The latest Wellesley, Mass., sports news:
Vasil pitches in Major League Baseball All-Star Futures game
While the drafting of Harvard-via-Wellesley pitcher Jay Driver by the Cleveland Guardians grabbed local headlines, let’s not overlook the great progress that Wellesley’s Mike Vasil has made since being drafted as a powerful right-handed pitcher into the New York Mets’ system in 2021.
Vasil played at Boston College High and the University of Virginia before going pro.
This season, the 6-foot, 5-inch pitcher has split time between the Mets’ AA and AAA affiliates, the latter being in Syracuse.
He pitched a third of an inning, walking 1 and striking out 1, at the All-Star Futures game, which was part of Major League Baseball’s All-Star Game festivities this week in Seattle. Vasil has averaged more than a strikeout per inning in the minors.
Here’s a recent interview with Vasil about making the jump to AAA and the challenges that come with that. He certainly sounds like a big leaguer.
Big O’s hockey comeback
Rising Wellesley Middle School 8th grader Owen Keating is an all-around athlete whose 6-foot 1-inch frame helps him make a presence in football, baseball, and hockey. But he was laid up at the start of this year after slipping and falling over the winter at the middle school, and breaking his leg (tibia and fibula). Surgery scheduled for Friday the 13th of January didn’t comfort the family, which had been readying for “Big O”‘s upcoming tourney in Buffalo.
“It was quite the turn of events,” says Patrick, his father.
An impressive cast kept Keating off his feet—and skates—at the start of the year, but hard work and a strong young body have helped him return to action. Keating used his healing time to study film of other players, including NHL star Patrick Kane, and even though he was hobbled, the 13-year-old was able to practice his shot on synthetic ice in his family’s basement.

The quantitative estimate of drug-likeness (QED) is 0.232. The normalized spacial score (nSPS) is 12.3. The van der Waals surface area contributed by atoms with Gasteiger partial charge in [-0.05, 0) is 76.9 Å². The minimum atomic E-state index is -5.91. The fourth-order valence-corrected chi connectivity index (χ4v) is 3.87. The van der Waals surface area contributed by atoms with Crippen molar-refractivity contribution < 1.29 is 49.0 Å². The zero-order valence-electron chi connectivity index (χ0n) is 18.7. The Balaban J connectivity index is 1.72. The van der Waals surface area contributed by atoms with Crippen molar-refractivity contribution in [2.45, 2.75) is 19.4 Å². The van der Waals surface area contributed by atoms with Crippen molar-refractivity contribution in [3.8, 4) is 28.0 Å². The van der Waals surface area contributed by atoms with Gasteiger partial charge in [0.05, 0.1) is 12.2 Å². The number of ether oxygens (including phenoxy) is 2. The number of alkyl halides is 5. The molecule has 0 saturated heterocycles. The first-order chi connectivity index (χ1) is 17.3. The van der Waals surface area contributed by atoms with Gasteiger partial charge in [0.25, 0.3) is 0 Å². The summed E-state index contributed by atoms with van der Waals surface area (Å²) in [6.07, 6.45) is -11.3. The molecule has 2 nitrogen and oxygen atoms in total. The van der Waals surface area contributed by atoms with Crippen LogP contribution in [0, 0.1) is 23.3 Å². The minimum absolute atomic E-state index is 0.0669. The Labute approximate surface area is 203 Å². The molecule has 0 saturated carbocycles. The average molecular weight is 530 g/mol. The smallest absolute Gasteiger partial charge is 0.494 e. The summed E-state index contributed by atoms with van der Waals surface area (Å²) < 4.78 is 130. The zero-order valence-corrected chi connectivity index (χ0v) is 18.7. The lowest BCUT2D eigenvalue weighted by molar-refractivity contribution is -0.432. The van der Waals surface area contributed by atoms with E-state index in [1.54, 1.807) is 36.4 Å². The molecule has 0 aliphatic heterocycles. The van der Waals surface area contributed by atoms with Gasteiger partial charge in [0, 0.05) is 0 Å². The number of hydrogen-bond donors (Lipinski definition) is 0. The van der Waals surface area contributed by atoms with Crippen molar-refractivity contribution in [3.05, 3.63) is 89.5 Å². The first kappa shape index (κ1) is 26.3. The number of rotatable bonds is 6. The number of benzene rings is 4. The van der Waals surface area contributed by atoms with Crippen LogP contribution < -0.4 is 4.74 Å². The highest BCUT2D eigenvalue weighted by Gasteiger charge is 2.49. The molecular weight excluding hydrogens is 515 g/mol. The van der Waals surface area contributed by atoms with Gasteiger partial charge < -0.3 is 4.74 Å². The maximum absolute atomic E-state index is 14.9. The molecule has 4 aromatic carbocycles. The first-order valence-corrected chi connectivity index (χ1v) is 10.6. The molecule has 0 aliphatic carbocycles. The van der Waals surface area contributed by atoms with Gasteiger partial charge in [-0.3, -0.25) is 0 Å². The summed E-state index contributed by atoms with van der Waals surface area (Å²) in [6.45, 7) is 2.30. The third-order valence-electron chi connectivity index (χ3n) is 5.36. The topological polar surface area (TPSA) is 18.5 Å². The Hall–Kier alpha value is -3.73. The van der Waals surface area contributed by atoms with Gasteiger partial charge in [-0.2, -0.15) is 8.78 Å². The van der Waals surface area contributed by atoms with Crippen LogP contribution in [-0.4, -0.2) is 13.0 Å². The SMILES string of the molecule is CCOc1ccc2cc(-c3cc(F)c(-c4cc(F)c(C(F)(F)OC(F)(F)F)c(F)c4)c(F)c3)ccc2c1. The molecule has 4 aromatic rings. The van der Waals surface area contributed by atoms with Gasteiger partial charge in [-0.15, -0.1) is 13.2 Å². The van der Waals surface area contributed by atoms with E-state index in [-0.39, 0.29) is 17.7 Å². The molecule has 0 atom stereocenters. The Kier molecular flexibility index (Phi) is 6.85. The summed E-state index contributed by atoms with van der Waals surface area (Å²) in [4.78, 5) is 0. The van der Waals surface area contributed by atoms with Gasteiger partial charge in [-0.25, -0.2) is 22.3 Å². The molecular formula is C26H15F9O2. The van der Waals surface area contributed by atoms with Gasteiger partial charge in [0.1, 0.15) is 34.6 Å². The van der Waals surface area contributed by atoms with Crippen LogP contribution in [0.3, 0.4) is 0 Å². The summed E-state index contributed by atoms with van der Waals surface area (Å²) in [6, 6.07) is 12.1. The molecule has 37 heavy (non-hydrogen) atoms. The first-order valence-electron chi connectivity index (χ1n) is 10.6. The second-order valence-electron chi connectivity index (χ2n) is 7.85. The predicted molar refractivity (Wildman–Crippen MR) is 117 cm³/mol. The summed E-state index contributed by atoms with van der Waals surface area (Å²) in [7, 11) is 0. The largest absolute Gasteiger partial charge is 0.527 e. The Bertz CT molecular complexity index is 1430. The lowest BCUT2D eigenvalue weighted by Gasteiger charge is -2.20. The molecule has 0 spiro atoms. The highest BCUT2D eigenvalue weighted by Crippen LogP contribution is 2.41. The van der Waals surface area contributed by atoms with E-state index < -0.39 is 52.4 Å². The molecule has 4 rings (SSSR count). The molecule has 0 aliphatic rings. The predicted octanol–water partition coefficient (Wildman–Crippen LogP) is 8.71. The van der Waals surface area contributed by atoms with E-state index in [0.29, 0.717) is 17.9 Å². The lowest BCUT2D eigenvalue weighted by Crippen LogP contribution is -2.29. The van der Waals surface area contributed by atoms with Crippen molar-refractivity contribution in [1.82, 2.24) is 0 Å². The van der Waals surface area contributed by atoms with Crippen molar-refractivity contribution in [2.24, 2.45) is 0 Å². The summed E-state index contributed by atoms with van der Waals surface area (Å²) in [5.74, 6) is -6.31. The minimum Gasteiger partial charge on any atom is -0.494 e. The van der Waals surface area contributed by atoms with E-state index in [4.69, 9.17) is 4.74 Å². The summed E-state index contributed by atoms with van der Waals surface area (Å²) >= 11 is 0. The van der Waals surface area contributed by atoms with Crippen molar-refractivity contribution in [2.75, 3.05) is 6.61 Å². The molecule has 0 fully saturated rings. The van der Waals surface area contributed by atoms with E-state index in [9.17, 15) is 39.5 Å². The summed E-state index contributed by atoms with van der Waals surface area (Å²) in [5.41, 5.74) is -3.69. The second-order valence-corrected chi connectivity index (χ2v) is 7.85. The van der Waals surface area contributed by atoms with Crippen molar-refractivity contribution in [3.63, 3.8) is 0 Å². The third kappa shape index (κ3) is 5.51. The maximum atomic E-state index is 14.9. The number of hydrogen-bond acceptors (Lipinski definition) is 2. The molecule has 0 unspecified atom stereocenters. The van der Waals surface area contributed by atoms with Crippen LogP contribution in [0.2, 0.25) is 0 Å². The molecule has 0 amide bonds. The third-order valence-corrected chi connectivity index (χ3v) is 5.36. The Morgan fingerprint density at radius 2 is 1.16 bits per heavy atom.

“He works a lot on that shot,” Patrick says.
Keating was back skating by this past April, and has been ramping up again via private lessons, some 4 on 4, and pickup games, often with older players. “He’s learning a lot,” Patrick says. “He wouldn’t necessarily have had these experiences if he hadn’t broken his leg.”
Keating all along remained supportive of his hockey teammates, attending games as often as possible around his physical rehab. Losing much of his mobility also put in perspective his good fortune at otherwise having solid health.
Patrick says he’s as proud of Owen’s athletic feats as of his sportsmanship and leadership. Skills-wise, Owen is a winger and sometimes center with a wicked shot that’s been developing since the age of about 5. On the leadership side, he likes to show up early in the locker room to greet teammates, according to his father.
Now the family, including mom Julie and younger brother Finn, are readying for a trip to Europe to see Owen compete for the MCN hockey club in the Lions Cup Tournament in Finland next month, where he’ll play with and against talented players from across the world.
Keating is looking forward to a return to competitive hockey after his leg injury cut short his Wellesley, Wellesley Middle School, and Crimson Hockey Club seasons. And he’s no doubt really looking forward to using that shot.